Set Three: Policy & Social Movements (ages 16-17)

 

These workshops build off of the first and second set about the root causes of poverty. Students dive deeper into social issues with this set, studying examples of activism in order to make connections about our individual roles in our society and how we can advocate to hold the powers that be accountable. You can register here.

Workshop 7:

Our Role in the Changing Environment

Key Message:

 

Our environment is quickly changing, and we have a responsibility to consider why people around the world will experience its effects differently. Climate change is a social issue and should not be left for just the "environmentalists" to worry about.

Big Questions: 

  • Who does climate change affect the most? What are the social, economic and environmental implications of climate change?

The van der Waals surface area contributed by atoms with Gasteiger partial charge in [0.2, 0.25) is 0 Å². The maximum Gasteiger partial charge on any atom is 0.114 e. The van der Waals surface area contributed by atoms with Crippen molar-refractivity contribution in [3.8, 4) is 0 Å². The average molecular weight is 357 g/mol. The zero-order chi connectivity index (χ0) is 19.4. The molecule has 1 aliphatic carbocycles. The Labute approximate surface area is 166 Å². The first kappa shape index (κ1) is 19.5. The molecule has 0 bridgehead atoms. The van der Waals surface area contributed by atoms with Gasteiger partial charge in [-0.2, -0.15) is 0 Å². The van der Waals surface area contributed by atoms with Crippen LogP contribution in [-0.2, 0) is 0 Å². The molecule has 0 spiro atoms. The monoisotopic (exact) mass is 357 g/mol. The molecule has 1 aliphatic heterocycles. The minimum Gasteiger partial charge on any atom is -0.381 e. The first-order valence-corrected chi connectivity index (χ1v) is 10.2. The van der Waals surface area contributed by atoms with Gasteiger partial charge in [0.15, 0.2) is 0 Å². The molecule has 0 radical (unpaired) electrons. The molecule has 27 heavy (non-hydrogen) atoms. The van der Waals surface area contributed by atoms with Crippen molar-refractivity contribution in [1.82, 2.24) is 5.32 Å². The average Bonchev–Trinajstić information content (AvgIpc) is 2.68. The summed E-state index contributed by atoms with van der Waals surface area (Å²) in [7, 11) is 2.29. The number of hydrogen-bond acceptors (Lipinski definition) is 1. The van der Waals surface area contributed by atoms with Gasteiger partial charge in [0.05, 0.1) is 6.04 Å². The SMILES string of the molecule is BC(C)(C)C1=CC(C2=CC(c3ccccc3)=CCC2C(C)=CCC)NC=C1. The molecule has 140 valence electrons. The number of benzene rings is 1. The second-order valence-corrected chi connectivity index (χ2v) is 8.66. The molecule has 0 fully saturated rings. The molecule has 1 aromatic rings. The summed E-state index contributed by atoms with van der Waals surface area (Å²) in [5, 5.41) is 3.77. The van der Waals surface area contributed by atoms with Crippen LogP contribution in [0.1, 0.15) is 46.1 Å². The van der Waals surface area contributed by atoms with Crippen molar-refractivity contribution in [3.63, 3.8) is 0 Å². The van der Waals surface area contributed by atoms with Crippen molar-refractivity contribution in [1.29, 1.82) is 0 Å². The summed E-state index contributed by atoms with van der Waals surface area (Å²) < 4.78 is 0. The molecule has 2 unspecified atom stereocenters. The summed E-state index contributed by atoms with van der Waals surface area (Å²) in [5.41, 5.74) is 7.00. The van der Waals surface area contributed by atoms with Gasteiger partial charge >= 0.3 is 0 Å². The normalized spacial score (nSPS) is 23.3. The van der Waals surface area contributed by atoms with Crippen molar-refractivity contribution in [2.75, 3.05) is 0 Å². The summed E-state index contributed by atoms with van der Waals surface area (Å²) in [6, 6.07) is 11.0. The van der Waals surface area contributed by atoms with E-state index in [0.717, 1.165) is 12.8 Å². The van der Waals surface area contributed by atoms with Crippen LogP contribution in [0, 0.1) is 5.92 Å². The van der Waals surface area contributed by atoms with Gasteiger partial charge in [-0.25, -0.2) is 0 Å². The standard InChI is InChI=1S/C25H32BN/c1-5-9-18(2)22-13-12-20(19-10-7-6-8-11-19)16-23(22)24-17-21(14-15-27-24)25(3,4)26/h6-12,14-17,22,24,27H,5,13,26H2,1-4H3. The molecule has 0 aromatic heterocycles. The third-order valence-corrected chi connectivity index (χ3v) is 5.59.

• What are some ways that food waste/food loss contributes to climate change?
     

  • Why is food waste not a solution to hunger?

Workshop 8:

Privilege & Social Capital

Key Message: 

 

Becoming aware of our own privileges and intersections in a constructive way can allow us to use it positively.

 

Big Questions: 

  • What problems arise when we relate to people as members of a group, rather than as unique individuals?
     

  • What is privilege and how has it shaped our perspective and identity? How can we use our privileges for good?    
     

  • What is the difference between equality and equity?
     

  • Why is it important to come up with equitable solutions for diverse communities?

Workshop 9:

Social Movements Here & Around the World

Key Message: 

 

Youth leaders have been at the forefront of many social movements. Access to information and  experiences of others can allow for youth to take a leadership role in engaging and supporting their peers. 

Big Questions: 

  • Why is it important to gather to create/implement change in our communities?
     

  • How can we best listen to the solutions of people directly affected by the problem? How, with our particular gifts and personalities, can we support those solutions? 
     

  • How can we avoid becoming “rescuers” - seeing ourselves as “giving” and other people as “receiving?”